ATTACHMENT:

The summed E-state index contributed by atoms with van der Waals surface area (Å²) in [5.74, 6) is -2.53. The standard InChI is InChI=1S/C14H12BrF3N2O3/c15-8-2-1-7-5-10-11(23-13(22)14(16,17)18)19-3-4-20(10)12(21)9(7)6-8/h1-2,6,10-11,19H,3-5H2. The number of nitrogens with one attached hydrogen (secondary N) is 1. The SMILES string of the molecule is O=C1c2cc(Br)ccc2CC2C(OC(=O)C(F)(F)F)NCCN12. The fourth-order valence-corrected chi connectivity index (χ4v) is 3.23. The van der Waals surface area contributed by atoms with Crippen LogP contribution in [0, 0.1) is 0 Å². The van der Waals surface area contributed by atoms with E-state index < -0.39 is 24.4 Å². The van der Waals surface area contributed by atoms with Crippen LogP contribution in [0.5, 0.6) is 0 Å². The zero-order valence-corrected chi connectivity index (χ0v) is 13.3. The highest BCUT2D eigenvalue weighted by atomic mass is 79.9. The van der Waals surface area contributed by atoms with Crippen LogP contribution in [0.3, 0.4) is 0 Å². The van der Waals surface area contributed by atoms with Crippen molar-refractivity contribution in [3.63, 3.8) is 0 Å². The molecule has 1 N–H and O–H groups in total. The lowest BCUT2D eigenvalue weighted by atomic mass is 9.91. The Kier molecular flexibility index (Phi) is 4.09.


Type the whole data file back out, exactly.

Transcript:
The summed E-state index contributed by atoms with van der Waals surface area (Å²) in [5.74, 6) is -2.53. The standard InChI is InChI=1S/C14H12BrF3N2O3/c15-8-2-1-7-5-10-11(23-13(22)14(16,17)18)19-3-4-20(10)12(21)9(7)6-8/h1-2,6,10-11,19H,3-5H2. The number of nitrogens with one attached hydrogen (secondary N) is 1. The SMILES string of the molecule is O=C1c2cc(Br)ccc2CC2C(OC(=O)C(F)(F)F)NCCN12. The fourth-order valence-corrected chi connectivity index (χ4v) is 3.23. The van der Waals surface area contributed by atoms with Crippen LogP contribution in [0, 0.1) is 0 Å². The van der Waals surface area contributed by atoms with E-state index < -0.39 is 24.4 Å². The van der Waals surface area contributed by atoms with Crippen LogP contribution in [0.5, 0.6) is 0 Å². The zero-order valence-corrected chi connectivity index (χ0v) is 13.3. The highest BCUT2D eigenvalue weighted by atomic mass is 79.9. The van der Waals surface area contributed by atoms with Crippen LogP contribution in [0.3, 0.4) is 0 Å². The van der Waals surface area contributed by atoms with Crippen molar-refractivity contribution in [3.63, 3.8) is 0 Å². The molecule has 1 N–H and O–H groups in total. The lowest BCUT2D eigenvalue weighted by atomic mass is 9.91. The Kier molecular flexibility index (Phi) is 4.09.